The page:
One of the most treasured historic landmarks in Los Angeles, downtown's Millennium Biltmore Hotel, is up for sale as the owners attempt to cash in on a hot hotel market.
The 1.2-million-square-foot Biltmore is being sold by WHB Corp., a subsidiary of Millennium & Copthorne Hotels of London, which acquired the hotel in 1999 as part of a group purchase of 28 U.S. properties for $640 million. The sellers have not fixed a price for the property, said real estate broker Mark Tarczynski of CB Richard Ellis, who represents Millennium.
The Biltmore sold for a reported $60 million in the depressed real estate market of the mid-1990s and for $219 million to a Japanese buyer in the booming late 1980s. WHB's decision to sell was first reported by the Los Angeles Business Journal.
The Renaissance-themed palace on Grand Avenue was the pride of Los Angeles when it opened in 1923 as the largest hotel west of Chicago. It has been host to heads of state, business tycoons and innumerable events, including the Academy Awards.
Other hotels on the Westside surpassed the four-star Biltmore in luxury decades ago, but the downtown property still boasts spectacular gilded public spaces and a fully-rented office tower that was added in 1986. It also has 235,000 square feet of nearly empty office space in the hotel building that could be converted to condominiums.
"Buyers today are paying record prices, so it is a great time to be selling," said hotel consultant Alan Reay of Atlas Hospitality Group.
The landmark Plaza Hotel in New York recently traded for $675 million, or $839,000 a room. In San Diego, the historic U.S. Grant Hotel traded in late 2003 for $45 million, about $157,000 a room. Reay predicted that the Biltmore would go for as much as $250,000 a room, or about $171 million.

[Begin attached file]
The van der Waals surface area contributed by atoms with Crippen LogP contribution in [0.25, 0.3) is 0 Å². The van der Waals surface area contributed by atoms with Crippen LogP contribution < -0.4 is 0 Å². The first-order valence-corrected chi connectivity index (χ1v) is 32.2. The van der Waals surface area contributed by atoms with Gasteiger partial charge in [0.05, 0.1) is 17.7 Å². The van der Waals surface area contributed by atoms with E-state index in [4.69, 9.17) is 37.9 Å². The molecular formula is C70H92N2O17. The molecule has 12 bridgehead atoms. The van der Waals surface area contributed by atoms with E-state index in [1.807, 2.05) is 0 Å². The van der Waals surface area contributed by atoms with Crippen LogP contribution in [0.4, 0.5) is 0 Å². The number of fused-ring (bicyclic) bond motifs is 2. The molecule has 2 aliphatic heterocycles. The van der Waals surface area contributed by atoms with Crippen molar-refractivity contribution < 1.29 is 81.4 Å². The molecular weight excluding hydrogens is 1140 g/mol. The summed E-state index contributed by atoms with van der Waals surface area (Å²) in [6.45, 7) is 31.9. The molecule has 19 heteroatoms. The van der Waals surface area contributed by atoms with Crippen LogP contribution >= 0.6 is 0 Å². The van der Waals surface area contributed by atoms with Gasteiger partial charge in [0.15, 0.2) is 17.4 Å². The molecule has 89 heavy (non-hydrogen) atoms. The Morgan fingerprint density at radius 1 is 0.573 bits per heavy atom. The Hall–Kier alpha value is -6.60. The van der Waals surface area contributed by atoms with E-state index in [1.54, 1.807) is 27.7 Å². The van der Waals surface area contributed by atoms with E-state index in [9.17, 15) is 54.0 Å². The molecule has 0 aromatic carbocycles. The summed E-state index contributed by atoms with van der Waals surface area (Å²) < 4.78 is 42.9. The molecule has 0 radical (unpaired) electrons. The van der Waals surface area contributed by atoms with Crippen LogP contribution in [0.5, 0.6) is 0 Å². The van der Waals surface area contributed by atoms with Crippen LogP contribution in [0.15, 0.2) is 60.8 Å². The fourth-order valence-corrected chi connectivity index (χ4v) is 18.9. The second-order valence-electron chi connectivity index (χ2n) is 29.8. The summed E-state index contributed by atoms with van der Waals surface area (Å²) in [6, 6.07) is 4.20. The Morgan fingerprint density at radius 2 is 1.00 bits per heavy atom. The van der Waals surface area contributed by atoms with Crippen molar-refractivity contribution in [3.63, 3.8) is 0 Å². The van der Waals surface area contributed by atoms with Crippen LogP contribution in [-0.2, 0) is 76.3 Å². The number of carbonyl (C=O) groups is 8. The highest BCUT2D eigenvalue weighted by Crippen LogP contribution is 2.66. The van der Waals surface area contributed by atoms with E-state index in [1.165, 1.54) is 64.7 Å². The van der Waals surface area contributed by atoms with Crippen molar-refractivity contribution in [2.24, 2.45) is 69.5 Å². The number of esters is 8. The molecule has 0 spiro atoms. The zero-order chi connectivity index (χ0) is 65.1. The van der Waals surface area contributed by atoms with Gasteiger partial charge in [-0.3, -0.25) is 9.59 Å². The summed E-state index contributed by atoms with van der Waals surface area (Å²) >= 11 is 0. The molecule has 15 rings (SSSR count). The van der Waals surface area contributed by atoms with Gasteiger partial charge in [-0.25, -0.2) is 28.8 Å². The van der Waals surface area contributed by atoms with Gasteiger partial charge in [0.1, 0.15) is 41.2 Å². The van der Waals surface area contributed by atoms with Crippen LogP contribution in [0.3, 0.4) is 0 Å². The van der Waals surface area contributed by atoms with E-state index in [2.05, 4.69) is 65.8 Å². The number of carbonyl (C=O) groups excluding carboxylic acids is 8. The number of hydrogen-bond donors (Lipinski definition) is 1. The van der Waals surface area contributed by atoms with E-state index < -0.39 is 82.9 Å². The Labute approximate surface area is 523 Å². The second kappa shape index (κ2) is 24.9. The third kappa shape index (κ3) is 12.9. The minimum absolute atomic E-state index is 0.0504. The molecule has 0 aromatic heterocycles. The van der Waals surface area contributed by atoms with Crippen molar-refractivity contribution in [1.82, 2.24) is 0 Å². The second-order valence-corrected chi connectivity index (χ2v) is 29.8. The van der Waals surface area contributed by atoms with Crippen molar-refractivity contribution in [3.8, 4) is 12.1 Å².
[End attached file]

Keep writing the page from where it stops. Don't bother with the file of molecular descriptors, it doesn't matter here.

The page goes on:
The Los Angeles County hotel market has been recovering in recent months from the economic slump that followed the Sept. 11 terrorist attacks, Reay said, but downtown occupancy has been lagging because of a lack of convention visitors.
Downtown supporters hope that a Los Angeles City Council decision in February to help subsidize construction of a 55-story hotel and condominium tower next to the Convention Center will lead to more business for all downtown hotels if the new facility is completed in a few years as planned.
In the 1920s, construction of the Biltmore was a similarly ambitious project dreamed up by boosters who wanted to make a statement that Los Angeles had arrived, according to "The Los Angeles Biltmore, the Host of the Coast," a 1998 book by Margaret Leslie Davis. Among its many elaborate attractions were cathedral-like ceilings painted by Italian artist Giovanni Battista Smeraldi while lying on his back atop high scaffolds. The grand Galleria Real, Crystal Ballroom and Music Room attracted discriminating travelers and what The Times called "the smart set" of Los Angeles.